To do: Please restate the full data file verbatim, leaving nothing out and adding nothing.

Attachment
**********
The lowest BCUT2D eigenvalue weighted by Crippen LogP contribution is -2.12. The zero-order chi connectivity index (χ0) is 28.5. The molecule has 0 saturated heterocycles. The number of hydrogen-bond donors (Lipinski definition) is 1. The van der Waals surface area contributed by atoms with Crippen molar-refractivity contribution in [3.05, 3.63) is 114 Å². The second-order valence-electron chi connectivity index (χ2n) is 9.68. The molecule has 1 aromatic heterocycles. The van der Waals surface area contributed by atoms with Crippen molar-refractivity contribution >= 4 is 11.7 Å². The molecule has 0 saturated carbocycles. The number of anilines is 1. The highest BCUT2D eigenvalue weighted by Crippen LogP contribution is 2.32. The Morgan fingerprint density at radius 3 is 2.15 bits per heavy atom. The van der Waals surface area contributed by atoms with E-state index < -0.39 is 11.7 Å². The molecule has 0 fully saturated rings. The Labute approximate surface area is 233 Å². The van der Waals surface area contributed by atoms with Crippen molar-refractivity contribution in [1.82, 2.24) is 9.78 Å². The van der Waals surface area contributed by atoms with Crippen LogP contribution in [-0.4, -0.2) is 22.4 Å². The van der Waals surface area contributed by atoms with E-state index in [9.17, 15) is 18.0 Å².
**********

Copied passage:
The lowest BCUT2D eigenvalue weighted by Crippen LogP contribution is -2.12. The zero-order chi connectivity index (χ0) is 28.5. The molecule has 0 saturated heterocycles. The number of hydrogen-bond donors (Lipinski definition) is 1. The van der Waals surface area contributed by atoms with Crippen molar-refractivity contribution in [3.05, 3.63) is 114 Å². The second-order valence-electron chi connectivity index (χ2n) is 9.68. The molecule has 1 aromatic heterocycles. The van der Waals surface area contributed by atoms with Crippen molar-refractivity contribution >= 4 is 11.7 Å². The molecule has 0 saturated carbocycles. The number of anilines is 1. The highest BCUT2D eigenvalue weighted by Crippen LogP contribution is 2.32. The Morgan fingerprint density at radius 3 is 2.15 bits per heavy atom. The van der Waals surface area contributed by atoms with E-state index < -0.39 is 11.7 Å². The molecule has 0 fully saturated rings. The Labute approximate surface area is 233 Å². The van der Waals surface area contributed by atoms with Crippen molar-refractivity contribution in [1.82, 2.24) is 9.78 Å². The van der Waals surface area contributed by atoms with Crippen LogP contribution in [-0.4, -0.2) is 22.4 Å². The van der Waals surface area contributed by atoms with E-state index in [9.17, 15) is 18.0 Å².